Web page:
So far in 2015, 13 states have contemplated civil or criminal statutes of limitation reforms. Only a handful have moved to do so. Another 36 states and Guam have already done so, to varying degrees.
Advocates for the reforms, though, say some bills were essentially gutted before they were passed due to powerful lobbying efforts. In 2012, Colorado Catholic lawmakers who sponsored a statute of limitations reform bill were criticized from the pulpits of their own parishes before a measure in that state failed. And in New York, a measure to eliminate the state's criminal statute of limitation on sex crimes against children has passed the state Assembly four times but never reached the full state Senate for a vote because the bills faced serious opposition from Orthodox Jewish and Catholic groups. They warned that resulting criminal charges and civil law suits would force many religious schools, churches and synagogues to close.
Still, high profile cases do seem to spur all sorts of action.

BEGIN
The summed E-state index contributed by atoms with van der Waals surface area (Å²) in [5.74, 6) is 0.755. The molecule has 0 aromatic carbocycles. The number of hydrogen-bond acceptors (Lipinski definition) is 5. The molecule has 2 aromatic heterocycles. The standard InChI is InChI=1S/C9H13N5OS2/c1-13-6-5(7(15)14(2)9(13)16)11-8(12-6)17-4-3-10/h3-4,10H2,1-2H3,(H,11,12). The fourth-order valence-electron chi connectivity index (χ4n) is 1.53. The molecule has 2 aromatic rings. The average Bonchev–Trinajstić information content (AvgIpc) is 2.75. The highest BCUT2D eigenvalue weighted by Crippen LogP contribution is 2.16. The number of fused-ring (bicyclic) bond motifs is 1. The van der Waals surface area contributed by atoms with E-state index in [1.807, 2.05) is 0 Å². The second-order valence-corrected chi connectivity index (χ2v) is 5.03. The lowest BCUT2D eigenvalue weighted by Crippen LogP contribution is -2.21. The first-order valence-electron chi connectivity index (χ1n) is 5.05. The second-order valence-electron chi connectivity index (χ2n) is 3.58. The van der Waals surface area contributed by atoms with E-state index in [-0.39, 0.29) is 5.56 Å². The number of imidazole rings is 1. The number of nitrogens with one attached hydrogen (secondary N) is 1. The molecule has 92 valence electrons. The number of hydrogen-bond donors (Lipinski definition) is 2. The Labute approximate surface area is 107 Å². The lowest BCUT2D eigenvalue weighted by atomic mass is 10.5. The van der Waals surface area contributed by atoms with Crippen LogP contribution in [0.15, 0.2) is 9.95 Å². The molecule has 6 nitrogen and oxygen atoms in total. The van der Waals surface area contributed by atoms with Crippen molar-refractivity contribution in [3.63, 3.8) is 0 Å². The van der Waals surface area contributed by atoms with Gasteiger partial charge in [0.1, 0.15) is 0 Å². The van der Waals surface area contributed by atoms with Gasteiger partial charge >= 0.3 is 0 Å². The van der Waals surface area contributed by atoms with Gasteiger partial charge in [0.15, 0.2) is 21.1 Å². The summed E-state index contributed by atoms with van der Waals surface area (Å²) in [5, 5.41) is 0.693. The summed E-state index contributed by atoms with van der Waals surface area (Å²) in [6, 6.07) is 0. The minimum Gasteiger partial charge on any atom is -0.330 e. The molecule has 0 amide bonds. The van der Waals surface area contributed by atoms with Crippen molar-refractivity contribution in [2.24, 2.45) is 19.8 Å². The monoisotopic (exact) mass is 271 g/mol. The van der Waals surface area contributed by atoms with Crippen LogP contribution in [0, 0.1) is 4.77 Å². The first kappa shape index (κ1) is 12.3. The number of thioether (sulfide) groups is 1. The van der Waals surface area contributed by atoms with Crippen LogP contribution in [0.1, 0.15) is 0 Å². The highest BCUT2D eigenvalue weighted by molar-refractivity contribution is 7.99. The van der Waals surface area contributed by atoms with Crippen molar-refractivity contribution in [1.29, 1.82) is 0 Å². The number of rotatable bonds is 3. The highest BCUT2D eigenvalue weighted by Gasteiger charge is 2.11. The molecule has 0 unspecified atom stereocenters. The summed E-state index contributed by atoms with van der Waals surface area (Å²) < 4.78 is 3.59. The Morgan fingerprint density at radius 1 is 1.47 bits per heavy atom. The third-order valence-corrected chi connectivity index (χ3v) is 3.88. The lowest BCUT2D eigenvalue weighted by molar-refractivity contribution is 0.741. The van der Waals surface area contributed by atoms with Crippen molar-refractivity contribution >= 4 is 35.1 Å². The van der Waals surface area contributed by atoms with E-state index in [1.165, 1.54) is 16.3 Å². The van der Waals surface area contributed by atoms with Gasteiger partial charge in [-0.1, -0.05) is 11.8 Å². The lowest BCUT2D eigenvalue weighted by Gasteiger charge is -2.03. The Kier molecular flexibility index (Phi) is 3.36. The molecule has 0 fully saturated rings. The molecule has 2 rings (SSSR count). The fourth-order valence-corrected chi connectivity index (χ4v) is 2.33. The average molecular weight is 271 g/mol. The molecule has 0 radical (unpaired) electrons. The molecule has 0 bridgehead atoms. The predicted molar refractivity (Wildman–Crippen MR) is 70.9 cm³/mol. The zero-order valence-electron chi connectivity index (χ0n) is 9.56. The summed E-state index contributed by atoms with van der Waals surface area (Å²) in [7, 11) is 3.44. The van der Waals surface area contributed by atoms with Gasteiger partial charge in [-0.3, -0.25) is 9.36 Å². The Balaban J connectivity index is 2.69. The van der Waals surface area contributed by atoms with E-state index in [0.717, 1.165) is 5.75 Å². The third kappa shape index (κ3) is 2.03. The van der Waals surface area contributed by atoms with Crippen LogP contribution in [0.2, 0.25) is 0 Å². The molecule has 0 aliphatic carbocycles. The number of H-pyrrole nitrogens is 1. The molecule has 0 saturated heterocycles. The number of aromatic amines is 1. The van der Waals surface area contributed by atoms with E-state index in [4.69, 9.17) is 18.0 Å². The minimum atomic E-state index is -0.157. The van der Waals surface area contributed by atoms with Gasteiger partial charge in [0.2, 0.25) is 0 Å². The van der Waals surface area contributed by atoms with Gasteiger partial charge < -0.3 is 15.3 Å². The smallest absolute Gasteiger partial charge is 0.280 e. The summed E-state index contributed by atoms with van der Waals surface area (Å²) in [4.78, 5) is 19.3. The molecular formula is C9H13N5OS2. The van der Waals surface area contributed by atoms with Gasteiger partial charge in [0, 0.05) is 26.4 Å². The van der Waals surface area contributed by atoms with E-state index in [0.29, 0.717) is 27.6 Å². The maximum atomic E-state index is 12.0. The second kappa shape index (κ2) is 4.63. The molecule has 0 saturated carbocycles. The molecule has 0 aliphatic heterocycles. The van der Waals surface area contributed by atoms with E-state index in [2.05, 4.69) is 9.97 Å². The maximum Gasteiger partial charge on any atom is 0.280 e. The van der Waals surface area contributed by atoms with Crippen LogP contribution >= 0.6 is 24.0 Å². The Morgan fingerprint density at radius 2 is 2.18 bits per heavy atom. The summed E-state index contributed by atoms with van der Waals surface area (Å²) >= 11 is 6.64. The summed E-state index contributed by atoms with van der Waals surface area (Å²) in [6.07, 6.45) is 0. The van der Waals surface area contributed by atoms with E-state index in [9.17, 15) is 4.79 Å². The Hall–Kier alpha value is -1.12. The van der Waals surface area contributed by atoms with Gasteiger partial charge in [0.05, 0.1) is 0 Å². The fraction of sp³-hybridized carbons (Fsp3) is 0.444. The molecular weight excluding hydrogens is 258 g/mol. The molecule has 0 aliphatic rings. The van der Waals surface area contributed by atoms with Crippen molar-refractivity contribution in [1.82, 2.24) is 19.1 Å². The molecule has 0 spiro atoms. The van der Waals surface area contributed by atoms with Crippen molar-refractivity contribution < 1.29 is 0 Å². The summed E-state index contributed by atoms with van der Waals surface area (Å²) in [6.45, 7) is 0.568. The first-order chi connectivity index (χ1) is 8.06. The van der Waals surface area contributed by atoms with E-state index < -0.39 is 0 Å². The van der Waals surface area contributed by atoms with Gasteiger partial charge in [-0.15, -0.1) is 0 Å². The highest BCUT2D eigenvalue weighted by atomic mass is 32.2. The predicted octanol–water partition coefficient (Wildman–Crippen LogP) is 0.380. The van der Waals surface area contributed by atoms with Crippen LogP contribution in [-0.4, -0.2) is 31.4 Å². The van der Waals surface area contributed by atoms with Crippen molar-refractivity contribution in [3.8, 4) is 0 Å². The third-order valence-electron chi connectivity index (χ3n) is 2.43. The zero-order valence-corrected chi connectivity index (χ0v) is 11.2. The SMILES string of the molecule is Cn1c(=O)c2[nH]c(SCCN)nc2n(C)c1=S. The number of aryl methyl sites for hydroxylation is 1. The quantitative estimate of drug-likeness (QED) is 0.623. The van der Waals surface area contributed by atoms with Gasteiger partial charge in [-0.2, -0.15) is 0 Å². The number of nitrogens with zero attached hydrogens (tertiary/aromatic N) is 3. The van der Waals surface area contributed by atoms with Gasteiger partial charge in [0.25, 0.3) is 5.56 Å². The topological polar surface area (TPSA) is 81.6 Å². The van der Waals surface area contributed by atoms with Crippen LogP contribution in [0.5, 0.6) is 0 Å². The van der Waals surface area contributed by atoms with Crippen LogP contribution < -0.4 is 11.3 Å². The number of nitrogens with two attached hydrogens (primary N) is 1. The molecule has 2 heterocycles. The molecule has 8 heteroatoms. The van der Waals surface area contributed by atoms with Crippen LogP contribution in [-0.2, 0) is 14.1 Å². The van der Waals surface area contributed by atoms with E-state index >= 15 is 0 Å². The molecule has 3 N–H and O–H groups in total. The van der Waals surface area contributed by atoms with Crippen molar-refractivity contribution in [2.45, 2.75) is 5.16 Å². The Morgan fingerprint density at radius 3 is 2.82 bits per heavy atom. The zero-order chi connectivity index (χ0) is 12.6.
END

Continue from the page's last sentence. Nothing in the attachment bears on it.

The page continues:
Some legal experts, including Hamilton, have questioned Arkansas officals' decision to close the investigation into Duggar based on what they say is a faulty reading of that state's civil and criminal statutes of limitation on sex crimes involving minors.
In late May, Nevada Gov. Brian Sandoval (R) signed a bill that that expands that state’s once four-year window to report an alleged rape or sexual assault against an adult to 20 years. Lawmakers cited concerns about the string of women who had accused Cosby of raping, drugging and/or sexually assaulting them during the comedian’s once-frequent visits to Las Vegas. One such woman even testified in front of state lawmakers and lobbied for criminal statute of limitation reforms.
The new Nevada law, much like those in other states, will not apply retroactively to Cosby or any others accused of long-ago sex crimes. In 2003, the Supreme Court ruled that no state law can do so when it comes to criminal matters.